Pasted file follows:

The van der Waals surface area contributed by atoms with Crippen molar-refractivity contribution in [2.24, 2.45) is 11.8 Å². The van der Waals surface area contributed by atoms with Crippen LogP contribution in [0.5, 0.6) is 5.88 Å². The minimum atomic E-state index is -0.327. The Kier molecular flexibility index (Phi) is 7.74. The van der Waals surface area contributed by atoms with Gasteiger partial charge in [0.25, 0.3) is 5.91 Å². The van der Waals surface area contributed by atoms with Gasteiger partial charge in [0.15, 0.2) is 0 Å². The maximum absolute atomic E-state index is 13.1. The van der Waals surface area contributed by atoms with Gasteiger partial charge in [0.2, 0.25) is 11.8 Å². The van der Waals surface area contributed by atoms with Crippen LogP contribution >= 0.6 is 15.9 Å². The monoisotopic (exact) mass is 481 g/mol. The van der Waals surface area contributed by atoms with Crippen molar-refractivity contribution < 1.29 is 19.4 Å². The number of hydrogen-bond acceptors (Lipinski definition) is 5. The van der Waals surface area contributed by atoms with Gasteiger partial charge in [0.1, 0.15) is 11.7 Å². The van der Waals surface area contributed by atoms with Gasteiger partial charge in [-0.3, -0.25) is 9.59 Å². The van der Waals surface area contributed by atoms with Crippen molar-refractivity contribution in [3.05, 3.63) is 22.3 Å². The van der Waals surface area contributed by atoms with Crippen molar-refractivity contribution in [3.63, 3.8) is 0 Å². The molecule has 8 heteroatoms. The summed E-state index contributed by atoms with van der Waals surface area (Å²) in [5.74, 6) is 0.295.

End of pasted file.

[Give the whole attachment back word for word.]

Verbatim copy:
The van der Waals surface area contributed by atoms with Crippen molar-refractivity contribution in [2.24, 2.45) is 11.8 Å². The van der Waals surface area contributed by atoms with Crippen LogP contribution in [0.5, 0.6) is 5.88 Å². The minimum atomic E-state index is -0.327. The Kier molecular flexibility index (Phi) is 7.74. The van der Waals surface area contributed by atoms with Gasteiger partial charge in [0.25, 0.3) is 5.91 Å². The van der Waals surface area contributed by atoms with Gasteiger partial charge in [0.15, 0.2) is 0 Å². The maximum absolute atomic E-state index is 13.1. The van der Waals surface area contributed by atoms with Gasteiger partial charge in [0.2, 0.25) is 11.8 Å². The van der Waals surface area contributed by atoms with Crippen LogP contribution >= 0.6 is 15.9 Å². The monoisotopic (exact) mass is 481 g/mol. The van der Waals surface area contributed by atoms with Crippen molar-refractivity contribution < 1.29 is 19.4 Å². The number of hydrogen-bond acceptors (Lipinski definition) is 5. The van der Waals surface area contributed by atoms with Gasteiger partial charge in [0.1, 0.15) is 11.7 Å². The van der Waals surface area contributed by atoms with Gasteiger partial charge in [-0.3, -0.25) is 9.59 Å². The van der Waals surface area contributed by atoms with Crippen molar-refractivity contribution in [3.05, 3.63) is 22.3 Å². The van der Waals surface area contributed by atoms with Crippen molar-refractivity contribution in [3.63, 3.8) is 0 Å². The molecule has 8 heteroatoms. The summed E-state index contributed by atoms with van der Waals surface area (Å²) in [5.74, 6) is 0.295.